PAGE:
Epic Fail?

I’m not really sure what is considered to be an epic, but I sometimes wonder if lack of planning might be the cause.

Ceremonial activities are stressful regardless of whether they are happy or sad events. I can’t even count the number times that at well-planned formal weddings I’ve heard the celebrant say the opposite of what was written for the ceremony. Snickers, giggles, squirming, and red faces were the result. Not an epic fail.

Funerals seem to involve less planning and they often have no clear leader. The funeral director is in charge, at least to a degree. An officiant (minister, priest, or even a master of ceremonies) is – or desires to be – the on-site authority. As a result, things can become really messed up before someone takes responsibility for what is happening.

Sitting in a funeral chapel back in the day before canned music, I was listening to the organ pre-service music. When I know tunes, I tend to sing the words to myself. Following several hymns including, “In The Garden,” I realized I was singing these words, “When you come to the end of a perfect day and you sit alone with your thoughts.”

What? Suddenly I was alert and no longer just waiting for the service to begin. The organist continued to play merrily along. Of course, I couldn’t stop the flow of words in my head while at the same time hoping someone in her family had not requested the number.

“When you come to the end of a perfect day
And you sit alone with your thoughts,
While the chimes ring out with a carol gay
For the joy that the day has brought.
Do you think what the end of a perfect day
Can mean to a tired heart,
When the sun goes down with a flaming ray
And the dear friends have to part? “
            Carrie Jacobs-Bond, 1909)

Many years later, now in the era of canned music, I again sat while waiting for a service honoring a young mother to begin. Apparently her favorite music genre was Country and multiple selections were played over the speaker system. Since I like country music and know many of the songs, I was again singing along in my head. Suddenly my body stiffened as I heard the first line of a new song, “In a bar in Toledo across from the depot on a bar stool she took off her ring.” I knew what was coming. I willed someone to cut the music but Kenny Rogers voice continued:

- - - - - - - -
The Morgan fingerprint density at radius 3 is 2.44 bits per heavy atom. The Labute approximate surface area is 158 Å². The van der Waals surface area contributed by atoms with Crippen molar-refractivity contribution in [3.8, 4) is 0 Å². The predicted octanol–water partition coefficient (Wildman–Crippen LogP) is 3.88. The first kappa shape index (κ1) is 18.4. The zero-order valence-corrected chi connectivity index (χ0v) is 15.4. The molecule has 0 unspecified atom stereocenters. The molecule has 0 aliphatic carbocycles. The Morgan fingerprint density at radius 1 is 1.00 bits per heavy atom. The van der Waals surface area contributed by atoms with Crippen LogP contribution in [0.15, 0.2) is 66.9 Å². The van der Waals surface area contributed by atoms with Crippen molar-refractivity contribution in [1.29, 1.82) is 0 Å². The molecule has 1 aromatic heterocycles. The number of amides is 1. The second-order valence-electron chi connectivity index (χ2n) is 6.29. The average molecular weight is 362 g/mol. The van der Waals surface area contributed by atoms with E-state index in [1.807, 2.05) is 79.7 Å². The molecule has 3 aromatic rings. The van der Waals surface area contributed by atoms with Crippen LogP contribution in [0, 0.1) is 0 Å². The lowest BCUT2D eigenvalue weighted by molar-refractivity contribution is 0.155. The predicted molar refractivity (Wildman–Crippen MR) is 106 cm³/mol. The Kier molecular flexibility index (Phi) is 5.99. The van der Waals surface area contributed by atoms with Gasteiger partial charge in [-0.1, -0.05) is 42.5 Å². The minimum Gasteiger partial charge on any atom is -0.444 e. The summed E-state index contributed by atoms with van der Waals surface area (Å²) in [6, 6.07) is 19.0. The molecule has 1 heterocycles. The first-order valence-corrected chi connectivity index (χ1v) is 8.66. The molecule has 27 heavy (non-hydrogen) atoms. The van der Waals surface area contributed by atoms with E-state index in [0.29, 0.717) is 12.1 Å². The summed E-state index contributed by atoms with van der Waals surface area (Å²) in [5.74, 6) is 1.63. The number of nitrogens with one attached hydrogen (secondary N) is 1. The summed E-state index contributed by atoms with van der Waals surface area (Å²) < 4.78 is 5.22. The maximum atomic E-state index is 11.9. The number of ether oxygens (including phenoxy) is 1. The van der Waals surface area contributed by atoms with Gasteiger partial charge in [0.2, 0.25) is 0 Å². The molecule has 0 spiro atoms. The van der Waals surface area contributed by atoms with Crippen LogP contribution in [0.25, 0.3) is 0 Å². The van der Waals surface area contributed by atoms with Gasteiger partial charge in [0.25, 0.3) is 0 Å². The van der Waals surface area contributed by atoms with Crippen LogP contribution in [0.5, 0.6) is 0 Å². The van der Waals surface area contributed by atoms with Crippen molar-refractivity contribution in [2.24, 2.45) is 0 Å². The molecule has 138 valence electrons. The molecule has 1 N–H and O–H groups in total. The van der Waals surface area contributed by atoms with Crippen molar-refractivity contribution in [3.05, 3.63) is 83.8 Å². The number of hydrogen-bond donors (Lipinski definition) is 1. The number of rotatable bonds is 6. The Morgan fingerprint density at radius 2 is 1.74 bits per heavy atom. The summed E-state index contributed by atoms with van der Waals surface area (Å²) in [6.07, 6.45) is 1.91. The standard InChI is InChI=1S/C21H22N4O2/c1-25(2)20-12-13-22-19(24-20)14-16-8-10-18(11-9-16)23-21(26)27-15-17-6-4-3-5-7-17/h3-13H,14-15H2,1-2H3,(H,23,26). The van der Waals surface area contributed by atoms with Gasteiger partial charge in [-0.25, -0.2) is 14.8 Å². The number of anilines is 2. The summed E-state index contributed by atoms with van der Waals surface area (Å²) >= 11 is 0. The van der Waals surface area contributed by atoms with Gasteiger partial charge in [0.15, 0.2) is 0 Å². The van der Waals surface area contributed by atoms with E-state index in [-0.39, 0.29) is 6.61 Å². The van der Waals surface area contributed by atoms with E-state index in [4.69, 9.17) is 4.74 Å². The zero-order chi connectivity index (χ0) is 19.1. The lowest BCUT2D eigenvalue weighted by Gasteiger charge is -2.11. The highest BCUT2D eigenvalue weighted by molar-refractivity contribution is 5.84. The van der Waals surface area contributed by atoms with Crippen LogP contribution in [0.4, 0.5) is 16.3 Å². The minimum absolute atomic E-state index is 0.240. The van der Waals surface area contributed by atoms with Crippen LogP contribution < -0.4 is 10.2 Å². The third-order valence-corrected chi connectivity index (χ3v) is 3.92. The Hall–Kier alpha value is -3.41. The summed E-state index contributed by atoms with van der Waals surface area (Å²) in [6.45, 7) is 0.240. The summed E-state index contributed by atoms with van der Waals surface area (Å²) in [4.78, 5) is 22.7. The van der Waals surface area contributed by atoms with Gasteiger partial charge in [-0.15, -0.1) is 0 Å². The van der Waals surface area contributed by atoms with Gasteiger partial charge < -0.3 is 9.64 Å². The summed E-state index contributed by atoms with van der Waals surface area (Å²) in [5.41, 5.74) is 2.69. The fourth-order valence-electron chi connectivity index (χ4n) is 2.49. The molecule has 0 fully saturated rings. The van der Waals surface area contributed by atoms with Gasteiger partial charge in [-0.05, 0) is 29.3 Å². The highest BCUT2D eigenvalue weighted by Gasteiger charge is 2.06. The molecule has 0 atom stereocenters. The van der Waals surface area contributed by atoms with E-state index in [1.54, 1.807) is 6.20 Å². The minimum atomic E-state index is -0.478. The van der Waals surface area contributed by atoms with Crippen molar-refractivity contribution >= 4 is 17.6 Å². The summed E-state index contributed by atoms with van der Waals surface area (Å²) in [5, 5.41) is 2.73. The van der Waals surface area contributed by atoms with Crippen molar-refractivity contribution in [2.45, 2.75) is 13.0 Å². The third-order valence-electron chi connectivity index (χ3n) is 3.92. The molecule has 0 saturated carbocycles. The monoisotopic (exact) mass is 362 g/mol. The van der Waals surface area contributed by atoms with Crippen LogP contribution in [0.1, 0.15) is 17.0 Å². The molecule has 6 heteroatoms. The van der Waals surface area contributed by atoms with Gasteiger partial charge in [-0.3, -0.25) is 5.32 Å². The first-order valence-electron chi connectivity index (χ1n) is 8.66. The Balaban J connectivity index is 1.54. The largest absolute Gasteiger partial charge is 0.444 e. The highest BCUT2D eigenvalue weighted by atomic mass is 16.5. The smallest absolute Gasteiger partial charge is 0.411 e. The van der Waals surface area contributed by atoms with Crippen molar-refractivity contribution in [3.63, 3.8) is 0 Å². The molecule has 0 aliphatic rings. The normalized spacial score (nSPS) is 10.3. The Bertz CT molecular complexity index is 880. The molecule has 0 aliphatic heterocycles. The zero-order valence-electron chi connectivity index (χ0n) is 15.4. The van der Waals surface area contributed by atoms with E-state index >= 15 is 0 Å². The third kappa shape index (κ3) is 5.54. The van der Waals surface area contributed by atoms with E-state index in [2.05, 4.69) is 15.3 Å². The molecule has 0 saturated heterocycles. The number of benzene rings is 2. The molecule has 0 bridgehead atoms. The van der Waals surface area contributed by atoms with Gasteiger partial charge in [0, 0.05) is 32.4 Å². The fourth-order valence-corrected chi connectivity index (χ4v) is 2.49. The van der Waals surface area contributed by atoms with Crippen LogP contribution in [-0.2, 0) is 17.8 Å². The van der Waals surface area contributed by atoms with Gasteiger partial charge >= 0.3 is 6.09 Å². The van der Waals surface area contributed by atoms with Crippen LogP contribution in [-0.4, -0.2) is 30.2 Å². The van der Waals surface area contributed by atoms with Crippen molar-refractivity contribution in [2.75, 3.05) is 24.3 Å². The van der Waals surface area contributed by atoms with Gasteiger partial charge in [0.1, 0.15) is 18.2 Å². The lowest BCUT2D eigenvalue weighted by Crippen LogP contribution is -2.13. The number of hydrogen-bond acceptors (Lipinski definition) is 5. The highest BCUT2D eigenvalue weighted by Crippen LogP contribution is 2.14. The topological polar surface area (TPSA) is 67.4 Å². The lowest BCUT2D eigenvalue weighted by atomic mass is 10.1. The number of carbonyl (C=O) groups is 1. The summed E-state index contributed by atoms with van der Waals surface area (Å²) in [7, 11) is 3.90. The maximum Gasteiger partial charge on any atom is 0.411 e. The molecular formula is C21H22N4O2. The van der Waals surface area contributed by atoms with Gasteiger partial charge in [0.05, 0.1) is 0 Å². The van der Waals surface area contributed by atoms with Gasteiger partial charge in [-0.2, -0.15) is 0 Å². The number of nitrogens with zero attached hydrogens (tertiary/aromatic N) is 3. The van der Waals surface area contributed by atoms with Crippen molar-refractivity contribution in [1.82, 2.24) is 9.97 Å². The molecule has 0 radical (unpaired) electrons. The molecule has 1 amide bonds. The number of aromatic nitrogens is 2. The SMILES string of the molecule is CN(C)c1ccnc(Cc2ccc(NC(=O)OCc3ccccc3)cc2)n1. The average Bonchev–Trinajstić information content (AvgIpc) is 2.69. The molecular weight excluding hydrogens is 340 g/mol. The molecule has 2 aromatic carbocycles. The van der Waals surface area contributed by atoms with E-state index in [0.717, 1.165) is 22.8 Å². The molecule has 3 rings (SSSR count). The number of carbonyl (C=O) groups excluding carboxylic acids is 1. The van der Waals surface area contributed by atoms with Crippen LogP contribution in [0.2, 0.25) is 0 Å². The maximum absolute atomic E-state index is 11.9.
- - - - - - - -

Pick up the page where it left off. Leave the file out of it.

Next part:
In a bar in Toledo across from the depot
On a bar stool she took off her ring.
I thought I'd get closer so I walked on over
I sat down and asked her name
When the drinks finally hit her
She said I'm no quitter but I finally quit livin’ on dreams.
I'm hungry for laughter and here ever after
I'm after whatever the other life brings.

In the mirror I saw him and I closely watched him
I thought how he looked out of place.
He came to the woman who sat there be-side me
He had a strange look on his face.
The big hands were calloused he looked like a mountain
For a minute I thought I was dead.
But he started shaking his big heart was breaking
He turned to the woman and said.

You picked a fine time to leave me Lucille
With four hungry children and a crop in the field . . .”  Click! Mercifully, the song stopped.
     ~Songwriters, Roger Bowling & Hal Bynum

Maybe an epic fail?

~ Clipart – Music-staff & Pandora


  1. I have the advantage of you. I recognize a thousand songs, but I know only the first two lines of the lyrics, for the most part. In the case of the Toledo barroom song, though, I do know that one. For the funeral of a young mother, it is a "fail" so far beyond epic that there is no word for it.

    1. Vanilla, apparently I need to have less trivia stuff stored in my head.
      : )

  2. After the wedding, we drove to the hunt club where the reception was held. A little bit later, the disk jockey had his equipment ready. The first selection for this wedding reception? You've Lost That Loving Feeling. Really, it was.

    1. Secondary Roads, I'm thinking there maybe needs to be some DJ training. What a flub!

  3. Replies
    1. Ilene, unfortunately, these things happen more than you might think.